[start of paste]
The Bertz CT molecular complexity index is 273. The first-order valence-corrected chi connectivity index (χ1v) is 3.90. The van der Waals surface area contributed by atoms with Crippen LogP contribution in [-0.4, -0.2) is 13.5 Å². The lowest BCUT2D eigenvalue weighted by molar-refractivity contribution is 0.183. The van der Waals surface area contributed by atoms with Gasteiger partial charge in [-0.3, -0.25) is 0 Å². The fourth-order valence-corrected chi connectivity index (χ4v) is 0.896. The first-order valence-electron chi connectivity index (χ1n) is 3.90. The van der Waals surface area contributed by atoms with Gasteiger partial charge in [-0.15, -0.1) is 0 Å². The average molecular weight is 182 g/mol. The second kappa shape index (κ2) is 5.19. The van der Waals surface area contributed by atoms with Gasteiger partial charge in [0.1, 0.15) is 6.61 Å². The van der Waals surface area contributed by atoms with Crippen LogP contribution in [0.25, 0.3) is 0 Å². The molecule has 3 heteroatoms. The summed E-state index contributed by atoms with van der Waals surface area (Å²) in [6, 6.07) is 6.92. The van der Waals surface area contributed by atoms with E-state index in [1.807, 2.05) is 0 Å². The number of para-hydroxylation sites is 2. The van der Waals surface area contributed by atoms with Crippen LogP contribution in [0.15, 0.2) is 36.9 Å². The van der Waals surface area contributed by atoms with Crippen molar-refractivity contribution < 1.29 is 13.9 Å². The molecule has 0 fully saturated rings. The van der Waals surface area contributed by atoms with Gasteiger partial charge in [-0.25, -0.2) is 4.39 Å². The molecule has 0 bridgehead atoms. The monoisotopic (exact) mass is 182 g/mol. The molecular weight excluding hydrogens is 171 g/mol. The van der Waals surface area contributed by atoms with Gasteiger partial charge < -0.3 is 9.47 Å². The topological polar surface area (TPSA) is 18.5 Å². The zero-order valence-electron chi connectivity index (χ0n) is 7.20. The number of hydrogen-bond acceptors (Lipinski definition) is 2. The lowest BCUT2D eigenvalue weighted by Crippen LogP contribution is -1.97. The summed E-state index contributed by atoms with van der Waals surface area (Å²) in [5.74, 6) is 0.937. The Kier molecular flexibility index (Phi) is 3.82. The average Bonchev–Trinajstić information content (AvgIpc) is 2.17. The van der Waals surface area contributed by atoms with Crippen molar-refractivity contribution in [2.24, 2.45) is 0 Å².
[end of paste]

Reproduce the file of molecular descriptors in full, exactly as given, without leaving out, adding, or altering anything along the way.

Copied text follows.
The Bertz CT molecular complexity index is 273. The first-order valence-corrected chi connectivity index (χ1v) is 3.90. The van der Waals surface area contributed by atoms with Crippen LogP contribution in [-0.4, -0.2) is 13.5 Å². The lowest BCUT2D eigenvalue weighted by molar-refractivity contribution is 0.183. The van der Waals surface area contributed by atoms with Gasteiger partial charge in [-0.3, -0.25) is 0 Å². The fourth-order valence-corrected chi connectivity index (χ4v) is 0.896. The first-order valence-electron chi connectivity index (χ1n) is 3.90. The van der Waals surface area contributed by atoms with Gasteiger partial charge in [-0.15, -0.1) is 0 Å². The average molecular weight is 182 g/mol. The second kappa shape index (κ2) is 5.19. The van der Waals surface area contributed by atoms with Gasteiger partial charge in [0.1, 0.15) is 6.61 Å². The van der Waals surface area contributed by atoms with Crippen LogP contribution in [0.25, 0.3) is 0 Å². The molecule has 3 heteroatoms. The summed E-state index contributed by atoms with van der Waals surface area (Å²) in [6, 6.07) is 6.92. The van der Waals surface area contributed by atoms with E-state index in [1.807, 2.05) is 0 Å². The number of para-hydroxylation sites is 2. The van der Waals surface area contributed by atoms with Crippen LogP contribution in [0.15, 0.2) is 36.9 Å². The van der Waals surface area contributed by atoms with Crippen molar-refractivity contribution < 1.29 is 13.9 Å². The molecule has 0 fully saturated rings. The van der Waals surface area contributed by atoms with Gasteiger partial charge in [-0.25, -0.2) is 4.39 Å². The molecule has 0 bridgehead atoms. The monoisotopic (exact) mass is 182 g/mol. The molecular weight excluding hydrogens is 171 g/mol. The van der Waals surface area contributed by atoms with Gasteiger partial charge < -0.3 is 9.47 Å². The topological polar surface area (TPSA) is 18.5 Å². The zero-order valence-electron chi connectivity index (χ0n) is 7.20. The number of hydrogen-bond acceptors (Lipinski definition) is 2. The lowest BCUT2D eigenvalue weighted by Crippen LogP contribution is -1.97. The summed E-state index contributed by atoms with van der Waals surface area (Å²) in [5.74, 6) is 0.937. The Kier molecular flexibility index (Phi) is 3.82. The average Bonchev–Trinajstić information content (AvgIpc) is 2.17. The van der Waals surface area contributed by atoms with Crippen molar-refractivity contribution in [2.24, 2.45) is 0 Å².